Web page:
If you go to any fan convention these days, from comics to sci-fi to anime, you’re bound to see hundreds of costumed visitors. Cosplay has become not just accepted but expected. It’s part of what makes a convention a convention. But it’s exploded in the last couple of decades. Still, where did it all begin? How did it grow and evolve to what it is now? Where did the term “cosplay” originate? My goal was to answer those questions and truly understand the history of cosplay.
Dressing up in costumes came into vogue in the early 20th century. During a time of great societal change due to the Industrial Revolution, people harkened back to simpler mythology and especially embraced the idea of disguising yourself from evil spirits for Halloween. There are documented stories of people dressing up or “mumming” for holidays like this and Christmas and other big rituals going back into the 15th century at least. But Halloween became popular for both children and adults and manufacturers began selling mass produced costumes in the 1920s and exploded into the mainstream in the 1930s.
Around this same time, people were beginning to gather together for the first self-described fan conventions. Six or seven science fiction fans from New York traveled to meet local fans in October of 1936 and dubbed this the first science fiction convention. From there it grew by a couple dozen every year as an event was held in New York until 1939 when it was formally dubbed Worldcon. And it was this year that massive, trendsetting sci-fi fans Forest J. Ackerman and his friend Myrtle Douglas wore the first costumes to a convention.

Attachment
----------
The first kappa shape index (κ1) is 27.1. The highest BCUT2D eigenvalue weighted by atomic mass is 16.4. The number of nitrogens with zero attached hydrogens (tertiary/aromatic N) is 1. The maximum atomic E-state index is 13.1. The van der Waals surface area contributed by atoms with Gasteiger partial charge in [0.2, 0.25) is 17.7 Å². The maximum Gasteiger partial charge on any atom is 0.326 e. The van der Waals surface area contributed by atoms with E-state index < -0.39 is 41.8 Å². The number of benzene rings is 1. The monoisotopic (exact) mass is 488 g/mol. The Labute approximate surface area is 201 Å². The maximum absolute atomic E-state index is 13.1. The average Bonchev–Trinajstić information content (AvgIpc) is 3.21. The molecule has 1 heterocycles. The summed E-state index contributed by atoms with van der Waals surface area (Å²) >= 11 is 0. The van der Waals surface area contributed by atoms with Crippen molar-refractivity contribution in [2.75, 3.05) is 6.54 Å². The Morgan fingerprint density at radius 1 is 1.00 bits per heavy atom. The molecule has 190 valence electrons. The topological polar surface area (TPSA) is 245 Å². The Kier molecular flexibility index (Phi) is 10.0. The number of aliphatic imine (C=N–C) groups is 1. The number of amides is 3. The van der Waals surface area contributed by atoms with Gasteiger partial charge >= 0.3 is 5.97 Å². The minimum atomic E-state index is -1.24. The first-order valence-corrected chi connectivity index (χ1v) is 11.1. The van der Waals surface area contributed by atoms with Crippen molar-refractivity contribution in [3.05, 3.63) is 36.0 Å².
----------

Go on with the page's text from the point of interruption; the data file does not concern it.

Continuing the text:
The two had met at gatherings of fans of Esperanto, the “world language”. Myrtle was known as Morojo and Forest was known as Fojak. That year, Myrtle designed costumes for each of them. She used an evening ball gown and satin to build them jumpsuits with a capes. They were original designs created to make them look like they were from the pulp future that writers at the time would describe. The pair called them futuristicostumes. Forest later said he assumed lots of people would dress up for such a convention but it caused quite a stir among the more conservative writers and artists sitting behind plain tables. Forest and Myrtle were trendsetters. They published some of the first zines and later full magazines about fan culture. Others soon copied their idea. However, in the late 30s there was a lot less media – most sci-fi at the time was short stories in books and magazines. So early costuming (as it was called then) was primarily based on original ideas. It’s also worth noting that women actually weren’t allowed into the convention proper until the mid 1940s, so Forest was the one seen the most. But Myrtle made them and her contribution should not be downplayed.